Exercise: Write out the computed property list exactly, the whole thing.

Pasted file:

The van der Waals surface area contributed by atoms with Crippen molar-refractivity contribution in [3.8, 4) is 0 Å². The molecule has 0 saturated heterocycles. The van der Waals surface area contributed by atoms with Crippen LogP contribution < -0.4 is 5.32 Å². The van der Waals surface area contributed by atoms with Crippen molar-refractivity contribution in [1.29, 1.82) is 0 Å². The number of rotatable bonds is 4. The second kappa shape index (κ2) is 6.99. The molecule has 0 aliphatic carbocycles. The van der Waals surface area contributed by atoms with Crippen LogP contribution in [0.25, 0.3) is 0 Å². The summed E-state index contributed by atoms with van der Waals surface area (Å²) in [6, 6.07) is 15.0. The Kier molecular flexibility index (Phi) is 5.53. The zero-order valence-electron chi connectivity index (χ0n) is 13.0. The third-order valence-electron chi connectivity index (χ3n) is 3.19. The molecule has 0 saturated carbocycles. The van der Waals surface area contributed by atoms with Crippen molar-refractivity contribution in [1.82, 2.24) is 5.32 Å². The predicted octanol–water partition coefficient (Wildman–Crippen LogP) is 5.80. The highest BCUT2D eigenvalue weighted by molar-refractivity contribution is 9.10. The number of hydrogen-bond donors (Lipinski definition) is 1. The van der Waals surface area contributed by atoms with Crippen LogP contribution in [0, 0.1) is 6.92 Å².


The van der Waals surface area contributed by atoms with Crippen molar-refractivity contribution in [3.8, 4) is 0 Å². The molecule has 0 saturated heterocycles. The van der Waals surface area contributed by atoms with Crippen LogP contribution < -0.4 is 5.32 Å². The van der Waals surface area contributed by atoms with Crippen molar-refractivity contribution in [1.29, 1.82) is 0 Å². The number of rotatable bonds is 4. The second kappa shape index (κ2) is 6.99. The molecule has 0 aliphatic carbocycles. The van der Waals surface area contributed by atoms with Crippen LogP contribution in [0.25, 0.3) is 0 Å². The summed E-state index contributed by atoms with van der Waals surface area (Å²) in [6, 6.07) is 15.0. The Kier molecular flexibility index (Phi) is 5.53. The zero-order valence-electron chi connectivity index (χ0n) is 13.0. The third-order valence-electron chi connectivity index (χ3n) is 3.19. The molecule has 0 saturated carbocycles. The van der Waals surface area contributed by atoms with Crippen molar-refractivity contribution in [1.82, 2.24) is 5.32 Å². The predicted octanol–water partition coefficient (Wildman–Crippen LogP) is 5.80. The highest BCUT2D eigenvalue weighted by molar-refractivity contribution is 9.10. The number of hydrogen-bond donors (Lipinski definition) is 1. The van der Waals surface area contributed by atoms with Crippen LogP contribution in [0, 0.1) is 6.92 Å².